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Pretend to Read This Book to Avoid Talking to Strangers


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These stories include beautiful prose as well as some verse, and a perspective that is both truthful, cynical, and gorgeous

Bailey described in one of her own stories exactly how I felt throughout most of this collection: "that's it! That's how it feels!" And yet just a bit farther down the page, did it again: "...even if I tried, I couldn't put you into words." In the very same story, she examines the impossibility of authenticity in art forms, so I hesitate to describe her writing in that way. But as she also points out elsewhere, "Words were not invented so we can articulate our feelings..." So I am forced to settle with "authentic" to describe the way her writing made me feel. It was the way she confronted the impossibility of describing the wonders, woes, and contradictions of the world that really struck me.

All of the stories were beautifully written, which was extremely fitting for the continuous theme of love throughout. The beauty with which she described the earth and love for it really made me stop to savor them, as did her lovely and heart-touchingly accurate descriptions of human joys and struggles. She had an artful way of interpreting the environment around her characters to reflect their feelings that also awed me.

Part of the beauty of Bailey's writing was the way she confronted sad or otherwise difficult emotions with the same tender and descriptive style. In writing loving, happy relationships she still included tension and the other challenges, but from a perspective that seems in love with every facet of life. This same appreciation was granted liberally throughout the book, in a writing style I could fall in love with and that convinced me to love life as it is too.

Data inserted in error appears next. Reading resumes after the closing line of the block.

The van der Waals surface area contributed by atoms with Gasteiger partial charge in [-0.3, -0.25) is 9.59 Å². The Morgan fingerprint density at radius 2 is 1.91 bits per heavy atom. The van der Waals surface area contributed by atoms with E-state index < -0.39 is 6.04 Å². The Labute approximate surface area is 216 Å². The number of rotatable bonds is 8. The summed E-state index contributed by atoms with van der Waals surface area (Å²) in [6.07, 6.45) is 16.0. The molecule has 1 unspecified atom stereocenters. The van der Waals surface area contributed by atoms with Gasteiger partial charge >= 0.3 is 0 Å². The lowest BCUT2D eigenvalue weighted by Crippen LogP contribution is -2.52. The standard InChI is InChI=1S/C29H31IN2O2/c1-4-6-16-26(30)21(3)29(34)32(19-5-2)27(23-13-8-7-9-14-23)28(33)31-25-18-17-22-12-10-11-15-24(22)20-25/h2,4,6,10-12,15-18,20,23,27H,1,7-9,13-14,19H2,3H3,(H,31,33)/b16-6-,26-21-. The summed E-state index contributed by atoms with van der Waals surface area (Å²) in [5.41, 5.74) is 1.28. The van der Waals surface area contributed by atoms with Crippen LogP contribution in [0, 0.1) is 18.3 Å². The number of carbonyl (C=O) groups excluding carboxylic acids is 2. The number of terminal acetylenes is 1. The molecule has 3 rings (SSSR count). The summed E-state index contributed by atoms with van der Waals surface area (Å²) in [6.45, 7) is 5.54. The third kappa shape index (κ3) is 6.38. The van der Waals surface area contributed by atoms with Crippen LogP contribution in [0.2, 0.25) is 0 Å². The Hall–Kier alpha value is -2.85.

I would genuinely recommend this book to everyone because I think it's told in such a truthful and gorgeous voice. I think many will connect with Bailey and her characters' articulations of intense emotions.

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I fell in love with reading when I was eight years old, and after that it was hard to get my nose out of a book. I review a variety of genres, but gravitate most towards historical fiction. Nothing beats the excitement of a new adventure, and I love connecting others with theirs!

dizzy & wires

About the author

Cassie is a neurodivergent writer whose head is also full of ideas, but can't get her brain to play ball when she sits down to type. At 27, she quit her life in London to work abroad, with mixed success. Her hobbies include wearing pyjamas all day long and eating potatoes. view profile

Published on October 01, 2021

Published by

20000 words

Contains mild explicit content ⚠️

Genre: Literary Fiction

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